Posted on March 21, 2017
Today the Colon Cancer Alliance joins with hundreds of other patient advocacy groups and medical professional associations in opposing the American Health Care Act (AHCA) that is currently under consideration in the House of Representatives.
The Alliance calls on Congress to discontinue debate on this bill. Instead Congress must engage with the broad health community to draft legislation that meaningfully improves access to care by increasing the number of Americans who have health insurance. Read more
Posted on March 15, 2017
When it comes to colon cancer, it is more important than ever to take charge of your health and act as your own healthcare advocate. Getting comfortable with a procedure like a colonoscopy will happen when you are informed and are able to approach your medical provider with your questions and concerns. While the following common questions below may not completely cover every concern you have, they are great starting points to get the discussion rolling about this procedure. Read more
Posted on March 14, 2017
When Stage III colon cancer survivor Vicki Barilleaux lost her sister to colon cancer in 2004, she turned her grief and awareness into action. She became connected with the Colon Cancer Alliance, and has made it her mission to spread the word about the importance of getting screened. Since 2013, she has been able to raise more than $4,000 with the help of her coworkers at Sam Houston State University, and has also participated as a feature video in our Tomorrow Can’t Wait campaign. She spoke with us about the importance of sharing her story, her tips on strong fundraising, and breaking down the barriers associated with talking about this disease.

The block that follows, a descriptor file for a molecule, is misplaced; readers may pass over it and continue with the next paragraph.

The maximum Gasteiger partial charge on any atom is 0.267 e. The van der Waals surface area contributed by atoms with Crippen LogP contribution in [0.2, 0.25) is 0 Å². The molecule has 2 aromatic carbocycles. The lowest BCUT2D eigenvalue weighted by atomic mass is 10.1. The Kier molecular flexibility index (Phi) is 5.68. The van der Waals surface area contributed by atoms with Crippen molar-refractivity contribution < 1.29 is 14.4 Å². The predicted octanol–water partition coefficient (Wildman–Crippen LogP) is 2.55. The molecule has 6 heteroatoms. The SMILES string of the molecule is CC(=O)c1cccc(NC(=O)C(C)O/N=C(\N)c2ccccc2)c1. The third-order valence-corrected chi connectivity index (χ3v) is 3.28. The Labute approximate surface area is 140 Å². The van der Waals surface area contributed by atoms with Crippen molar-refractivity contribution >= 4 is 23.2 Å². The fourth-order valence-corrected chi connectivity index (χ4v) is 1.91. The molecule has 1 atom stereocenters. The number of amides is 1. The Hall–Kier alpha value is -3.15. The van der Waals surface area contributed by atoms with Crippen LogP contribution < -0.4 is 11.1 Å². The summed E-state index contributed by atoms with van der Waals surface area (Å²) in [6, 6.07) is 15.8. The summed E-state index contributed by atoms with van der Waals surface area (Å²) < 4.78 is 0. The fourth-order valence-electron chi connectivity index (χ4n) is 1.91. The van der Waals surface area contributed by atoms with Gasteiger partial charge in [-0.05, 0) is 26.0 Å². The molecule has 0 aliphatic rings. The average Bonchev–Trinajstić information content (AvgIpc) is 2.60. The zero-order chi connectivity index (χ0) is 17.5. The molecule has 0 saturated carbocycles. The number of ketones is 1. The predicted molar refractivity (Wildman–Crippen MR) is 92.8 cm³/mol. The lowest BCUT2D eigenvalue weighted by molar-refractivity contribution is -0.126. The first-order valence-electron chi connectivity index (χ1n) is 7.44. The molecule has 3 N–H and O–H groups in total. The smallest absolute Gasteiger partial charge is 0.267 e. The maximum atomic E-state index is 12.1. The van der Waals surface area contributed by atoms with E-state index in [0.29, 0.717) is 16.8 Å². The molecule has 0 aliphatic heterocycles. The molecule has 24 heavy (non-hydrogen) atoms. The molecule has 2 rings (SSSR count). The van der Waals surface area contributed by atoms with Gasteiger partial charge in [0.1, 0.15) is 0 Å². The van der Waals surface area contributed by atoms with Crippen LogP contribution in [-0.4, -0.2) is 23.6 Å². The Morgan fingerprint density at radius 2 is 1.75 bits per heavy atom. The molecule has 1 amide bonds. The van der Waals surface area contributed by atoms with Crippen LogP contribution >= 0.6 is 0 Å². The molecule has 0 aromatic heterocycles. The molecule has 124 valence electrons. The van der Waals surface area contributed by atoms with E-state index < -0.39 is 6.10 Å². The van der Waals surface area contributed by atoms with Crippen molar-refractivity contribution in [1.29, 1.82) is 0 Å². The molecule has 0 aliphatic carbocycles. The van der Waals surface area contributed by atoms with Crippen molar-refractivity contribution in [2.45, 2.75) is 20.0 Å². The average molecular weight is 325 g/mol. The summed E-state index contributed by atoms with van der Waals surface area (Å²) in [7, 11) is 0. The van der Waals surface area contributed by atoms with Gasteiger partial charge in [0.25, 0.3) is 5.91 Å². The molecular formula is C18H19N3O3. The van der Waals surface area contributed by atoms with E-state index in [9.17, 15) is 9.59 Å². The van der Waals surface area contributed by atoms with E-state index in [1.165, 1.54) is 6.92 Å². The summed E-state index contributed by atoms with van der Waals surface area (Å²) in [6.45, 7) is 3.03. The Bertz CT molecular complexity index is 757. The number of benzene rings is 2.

Posted on March 14, 2017
By Crawford Clay, Certified Patient & Family Support Navigator, Colon Cancer Alliance
Cancer is expensive. There is no doubt about it. Most of us can’t wait to return to work, pay down our debts and get life back to normal. Sometimes though, we hit roadblocks.
I hit a roadblock shortly after finishing chemo. Driving home one day I realized I was lost. Lost doing something I had done countless times before. That was scary. Thankfully, I could call my wife who got me home.
Chemo brain 1, Crawford 0. Read more
Posted on March 12, 2017
Bradley Kinkead was 38 when he first noticed the colon cancer symptoms he brushed off as hemorrhoids. Luckily, his wife encouraged him to visit a doctor, who diagnosed him with Stage III colon cancer after a colonoscopy. Now, Bradley is returning the favor his wife gave him by spreading the word about getting screened. Read his story and find out what he wants you to know this Colon Cancer Awareness Month.